“That doesn’t matter. The weapon systems are locked down and without shielding my forces will blast you from the sky if you try to flee.” Zyla said.
In answer the transport pivoted to point at one of the buildings that didn’t have soldiers on it. A second later a gout of fire shot from the ship and the building shattered into a pile of debris.
“What was that about the weapon systems being locked down?” Master Hanq asked over the speakers.
Zyla was silent but I could feel the anger radiating off her. It was Yael who spoke next though.
“You can’t win here. Not now. If you don’t withdraw, we will kill your troops and you as well. Some of us may die in the process but you will not complete your mission.” Yael said. “Look to the future.”
From anyone else I would have assumed that was simply advice but given that both Yael and Zyla were Aetherial casters, I guessed that she meant it literally.
Zyla took a long time before she responded. I felt her slump down a moment before she did though and I knew that we’d won.
“This isn’t over, but I will not spend lives needlessly. Go and know that I will follow, or if not me, a more senior Scion.” Zyla said.
“So you’re saying we should bring you with us as a hostage?” I asked her.
“No. They’ll be able to track her too easily.” Yael said.
“Fine. I’ll let her go once you all are aboard the transport then.” I said.
“For your own sake, you should come with me.” Zyla said.
“Never in a million years.” I told her.
“I don’t know what Akell has told you but you would be honored, one of the First Scion Circle. Otherwise the Karr Khan will hunt you for the rest of your life.” Zyla said.
“Or for the rest of his.” I said. I resisted adding ‘however short that might be’ and allowed my tone to convey that sentiment instead.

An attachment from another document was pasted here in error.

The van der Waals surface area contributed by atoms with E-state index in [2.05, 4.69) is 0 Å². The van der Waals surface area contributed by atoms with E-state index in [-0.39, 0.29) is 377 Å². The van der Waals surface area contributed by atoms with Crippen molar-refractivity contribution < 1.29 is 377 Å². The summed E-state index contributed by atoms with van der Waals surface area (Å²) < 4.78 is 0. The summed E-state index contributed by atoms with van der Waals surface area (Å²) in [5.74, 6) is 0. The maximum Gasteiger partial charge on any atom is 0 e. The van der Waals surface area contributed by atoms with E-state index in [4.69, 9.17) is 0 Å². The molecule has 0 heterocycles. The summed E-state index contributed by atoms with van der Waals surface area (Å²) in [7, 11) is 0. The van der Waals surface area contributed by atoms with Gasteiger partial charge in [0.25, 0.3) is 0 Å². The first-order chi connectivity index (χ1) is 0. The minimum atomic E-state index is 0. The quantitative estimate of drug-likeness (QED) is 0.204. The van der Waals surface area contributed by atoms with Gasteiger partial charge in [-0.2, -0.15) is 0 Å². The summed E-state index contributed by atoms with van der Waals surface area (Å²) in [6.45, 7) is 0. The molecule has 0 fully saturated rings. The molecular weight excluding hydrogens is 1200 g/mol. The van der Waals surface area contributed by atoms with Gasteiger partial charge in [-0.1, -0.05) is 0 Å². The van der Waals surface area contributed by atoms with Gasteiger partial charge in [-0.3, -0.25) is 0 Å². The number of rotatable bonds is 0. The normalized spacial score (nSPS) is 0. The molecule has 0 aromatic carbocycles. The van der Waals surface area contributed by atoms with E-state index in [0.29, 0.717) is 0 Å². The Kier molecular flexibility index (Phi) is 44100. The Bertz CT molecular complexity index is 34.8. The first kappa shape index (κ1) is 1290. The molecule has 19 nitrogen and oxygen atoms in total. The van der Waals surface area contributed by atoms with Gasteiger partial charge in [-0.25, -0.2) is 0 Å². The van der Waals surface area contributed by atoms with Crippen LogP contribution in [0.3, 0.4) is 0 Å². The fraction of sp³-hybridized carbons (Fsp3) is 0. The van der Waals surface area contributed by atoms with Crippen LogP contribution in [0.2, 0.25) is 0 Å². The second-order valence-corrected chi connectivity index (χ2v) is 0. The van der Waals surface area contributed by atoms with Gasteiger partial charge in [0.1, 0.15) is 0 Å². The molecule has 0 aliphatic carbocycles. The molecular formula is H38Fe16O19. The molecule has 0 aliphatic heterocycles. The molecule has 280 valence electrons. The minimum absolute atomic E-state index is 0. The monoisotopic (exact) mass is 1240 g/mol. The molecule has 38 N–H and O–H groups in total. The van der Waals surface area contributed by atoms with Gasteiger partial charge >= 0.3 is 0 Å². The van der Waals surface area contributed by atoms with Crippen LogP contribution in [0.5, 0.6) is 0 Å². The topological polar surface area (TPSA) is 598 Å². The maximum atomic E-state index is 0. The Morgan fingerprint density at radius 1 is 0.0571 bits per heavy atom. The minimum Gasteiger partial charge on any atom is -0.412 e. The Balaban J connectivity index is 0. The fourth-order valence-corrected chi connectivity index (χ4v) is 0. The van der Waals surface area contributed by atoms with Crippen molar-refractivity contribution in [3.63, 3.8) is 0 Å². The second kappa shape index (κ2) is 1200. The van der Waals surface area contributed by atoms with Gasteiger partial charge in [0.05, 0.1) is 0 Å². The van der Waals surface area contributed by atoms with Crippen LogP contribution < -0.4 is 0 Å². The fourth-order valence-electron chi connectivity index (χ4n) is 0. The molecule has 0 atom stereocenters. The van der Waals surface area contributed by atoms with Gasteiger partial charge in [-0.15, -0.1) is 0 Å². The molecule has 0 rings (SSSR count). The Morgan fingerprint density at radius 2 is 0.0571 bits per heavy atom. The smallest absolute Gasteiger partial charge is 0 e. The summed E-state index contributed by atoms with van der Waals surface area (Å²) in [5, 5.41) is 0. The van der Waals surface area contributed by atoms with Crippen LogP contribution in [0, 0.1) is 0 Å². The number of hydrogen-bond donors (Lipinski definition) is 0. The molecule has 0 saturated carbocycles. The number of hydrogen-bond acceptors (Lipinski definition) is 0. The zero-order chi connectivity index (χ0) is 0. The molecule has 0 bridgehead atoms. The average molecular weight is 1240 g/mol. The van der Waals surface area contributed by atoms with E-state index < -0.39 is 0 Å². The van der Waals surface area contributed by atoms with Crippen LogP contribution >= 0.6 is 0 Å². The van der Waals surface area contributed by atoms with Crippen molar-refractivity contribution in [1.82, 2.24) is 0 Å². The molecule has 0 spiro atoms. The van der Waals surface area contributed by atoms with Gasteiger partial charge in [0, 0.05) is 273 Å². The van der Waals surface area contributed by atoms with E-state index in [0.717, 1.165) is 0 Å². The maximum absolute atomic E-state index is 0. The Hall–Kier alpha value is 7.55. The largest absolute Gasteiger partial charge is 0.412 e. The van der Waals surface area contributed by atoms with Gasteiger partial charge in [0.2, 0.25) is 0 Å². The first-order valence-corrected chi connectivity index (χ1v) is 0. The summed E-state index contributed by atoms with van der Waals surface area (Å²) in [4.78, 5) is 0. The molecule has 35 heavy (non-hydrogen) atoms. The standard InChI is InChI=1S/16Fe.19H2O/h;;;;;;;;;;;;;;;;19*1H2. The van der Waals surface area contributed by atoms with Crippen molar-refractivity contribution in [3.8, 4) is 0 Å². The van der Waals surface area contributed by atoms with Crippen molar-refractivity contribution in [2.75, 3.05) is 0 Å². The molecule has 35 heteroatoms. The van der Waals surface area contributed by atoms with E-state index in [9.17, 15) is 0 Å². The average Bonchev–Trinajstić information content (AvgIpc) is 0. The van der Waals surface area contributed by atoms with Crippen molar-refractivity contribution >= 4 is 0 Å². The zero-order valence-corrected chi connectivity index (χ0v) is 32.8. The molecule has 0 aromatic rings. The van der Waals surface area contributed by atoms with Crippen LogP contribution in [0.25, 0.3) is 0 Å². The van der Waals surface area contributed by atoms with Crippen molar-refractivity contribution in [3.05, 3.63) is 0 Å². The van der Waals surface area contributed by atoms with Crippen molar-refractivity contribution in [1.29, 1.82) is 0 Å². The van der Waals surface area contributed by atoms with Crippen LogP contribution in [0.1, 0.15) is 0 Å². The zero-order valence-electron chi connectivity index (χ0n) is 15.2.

“He is immortal.” Zyla said with a note of true belief in her voice.
“He won’t be if I ever meet him.” I told her.
“You are a fool.” she said.
The transport flew in close to the rooftop just as Taisen hopped up to meet it.
“Setting the shields to admit you three. Come on, let’s get out of here.” Master Hanq said.
Taisen climbed into the ship as I helped Yael get back to her feet.
“You fought well.” Yael said to Xyla, with a small bow of her head in her former opponent’s direction.
“Not as well as you did.” Xyla replied, glancing at the transport and then at me.
Yael gave a small smile at that and let Opal help her into the transport.
“You’re a monster.” I told Xyla as I let her go. “However you think of yourself, however you justify what you do, look around and see what you really are. You’re standing in a very tidy graveyard and it’s all your fault. Whether you pushed the buttons or not, this is what you did.” I gestured to the dead city around us.
“We are all monsters to someone.” she replied, her face expressionless.
“No. That’s not an excuse.” I spit the words at her and added, “I meant what I said about your Khan. If I ever meet him, he’s going to die.”
Zyla didn’t respond to that. There wasn’t anything she could say I guess.
I jumped into the air ship as it started to lift off and watched the buildings fall away far beneath us. In a minute, I was farther away from the city than I could remember being in years.
“She’ll keep following us, but we can keep you safe.” Opal said.
“I don’t know if you can.” I told her.
“I know to watch for her now. She won’t be able to surprise us like that again.” Yael said.
“That’s not the problem.”
“She’s worried about what she’s going to become if she stops holding back.” Master Hanq said. He’d always been good at reading my expressions.
“What do you mean?” Opal asked, looking at me.
“I could feel it on the roof. The Void anima I have. It wanted to do a lot more than I let it. It wants me to be the monster I was before you knocked me out, and I don’t know if I can hold it back. With people like her, or Akell, or any of them, I don’t even know if I want to.” I admitted.
“We have a lot to talk about then.” Opal said as she put her hands on my shoulders.